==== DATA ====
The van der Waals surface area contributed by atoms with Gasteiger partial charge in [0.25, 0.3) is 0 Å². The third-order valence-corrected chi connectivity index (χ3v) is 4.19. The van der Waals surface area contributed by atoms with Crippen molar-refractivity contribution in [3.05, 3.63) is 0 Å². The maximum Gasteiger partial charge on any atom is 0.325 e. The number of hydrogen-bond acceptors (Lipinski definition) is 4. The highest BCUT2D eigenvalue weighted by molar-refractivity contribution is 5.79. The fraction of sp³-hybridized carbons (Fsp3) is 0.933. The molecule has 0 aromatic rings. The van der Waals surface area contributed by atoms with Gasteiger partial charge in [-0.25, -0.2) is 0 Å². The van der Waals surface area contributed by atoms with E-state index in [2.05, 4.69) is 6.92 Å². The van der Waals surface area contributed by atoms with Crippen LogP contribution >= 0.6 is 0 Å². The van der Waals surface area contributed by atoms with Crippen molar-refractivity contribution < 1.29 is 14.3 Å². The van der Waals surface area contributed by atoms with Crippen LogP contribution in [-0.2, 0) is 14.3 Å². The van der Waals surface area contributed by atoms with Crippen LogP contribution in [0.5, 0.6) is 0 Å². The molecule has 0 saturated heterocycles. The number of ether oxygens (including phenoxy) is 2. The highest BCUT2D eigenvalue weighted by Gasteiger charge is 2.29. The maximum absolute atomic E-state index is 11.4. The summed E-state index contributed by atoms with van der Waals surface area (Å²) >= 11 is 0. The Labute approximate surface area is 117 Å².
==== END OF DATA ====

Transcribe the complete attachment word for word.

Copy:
The van der Waals surface area contributed by atoms with Gasteiger partial charge in [0.25, 0.3) is 0 Å². The third-order valence-corrected chi connectivity index (χ3v) is 4.19. The van der Waals surface area contributed by atoms with Crippen molar-refractivity contribution in [3.05, 3.63) is 0 Å². The maximum Gasteiger partial charge on any atom is 0.325 e. The number of hydrogen-bond acceptors (Lipinski definition) is 4. The highest BCUT2D eigenvalue weighted by molar-refractivity contribution is 5.79. The fraction of sp³-hybridized carbons (Fsp3) is 0.933. The molecule has 0 aromatic rings. The van der Waals surface area contributed by atoms with Gasteiger partial charge in [-0.25, -0.2) is 0 Å². The van der Waals surface area contributed by atoms with E-state index in [2.05, 4.69) is 6.92 Å². The van der Waals surface area contributed by atoms with Crippen LogP contribution >= 0.6 is 0 Å². The van der Waals surface area contributed by atoms with Crippen molar-refractivity contribution < 1.29 is 14.3 Å². The van der Waals surface area contributed by atoms with Crippen LogP contribution in [-0.2, 0) is 14.3 Å². The van der Waals surface area contributed by atoms with Crippen LogP contribution in [0.5, 0.6) is 0 Å². The molecule has 0 saturated heterocycles. The number of ether oxygens (including phenoxy) is 2. The highest BCUT2D eigenvalue weighted by Gasteiger charge is 2.29. The maximum absolute atomic E-state index is 11.4. The summed E-state index contributed by atoms with van der Waals surface area (Å²) >= 11 is 0. The Labute approximate surface area is 117 Å².